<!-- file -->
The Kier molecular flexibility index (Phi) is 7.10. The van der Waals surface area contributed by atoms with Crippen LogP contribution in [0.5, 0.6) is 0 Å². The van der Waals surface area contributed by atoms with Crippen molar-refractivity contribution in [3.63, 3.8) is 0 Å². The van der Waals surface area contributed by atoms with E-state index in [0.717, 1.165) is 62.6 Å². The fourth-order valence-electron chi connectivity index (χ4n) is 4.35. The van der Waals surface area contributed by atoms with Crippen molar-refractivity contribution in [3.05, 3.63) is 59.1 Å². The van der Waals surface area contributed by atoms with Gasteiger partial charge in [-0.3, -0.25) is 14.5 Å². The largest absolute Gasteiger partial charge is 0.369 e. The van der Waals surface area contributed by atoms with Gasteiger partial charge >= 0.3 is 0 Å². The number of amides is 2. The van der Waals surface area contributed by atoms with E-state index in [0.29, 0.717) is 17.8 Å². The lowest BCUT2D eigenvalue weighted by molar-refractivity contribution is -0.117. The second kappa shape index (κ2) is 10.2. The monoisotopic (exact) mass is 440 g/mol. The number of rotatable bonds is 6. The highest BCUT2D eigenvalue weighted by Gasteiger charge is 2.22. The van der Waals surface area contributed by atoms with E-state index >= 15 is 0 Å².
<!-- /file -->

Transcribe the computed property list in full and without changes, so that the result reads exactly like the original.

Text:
The Kier molecular flexibility index (Phi) is 7.10. The van der Waals surface area contributed by atoms with Crippen LogP contribution in [0.5, 0.6) is 0 Å². The van der Waals surface area contributed by atoms with Crippen molar-refractivity contribution in [3.63, 3.8) is 0 Å². The van der Waals surface area contributed by atoms with E-state index in [0.717, 1.165) is 62.6 Å². The fourth-order valence-electron chi connectivity index (χ4n) is 4.35. The van der Waals surface area contributed by atoms with Crippen molar-refractivity contribution in [3.05, 3.63) is 59.1 Å². The van der Waals surface area contributed by atoms with Gasteiger partial charge in [-0.3, -0.25) is 14.5 Å². The largest absolute Gasteiger partial charge is 0.369 e. The van der Waals surface area contributed by atoms with Gasteiger partial charge >= 0.3 is 0 Å². The number of amides is 2. The van der Waals surface area contributed by atoms with E-state index in [0.29, 0.717) is 17.8 Å². The lowest BCUT2D eigenvalue weighted by molar-refractivity contribution is -0.117. The second kappa shape index (κ2) is 10.2. The monoisotopic (exact) mass is 440 g/mol. The number of rotatable bonds is 6. The highest BCUT2D eigenvalue weighted by Gasteiger charge is 2.22. The van der Waals surface area contributed by atoms with E-state index >= 15 is 0 Å².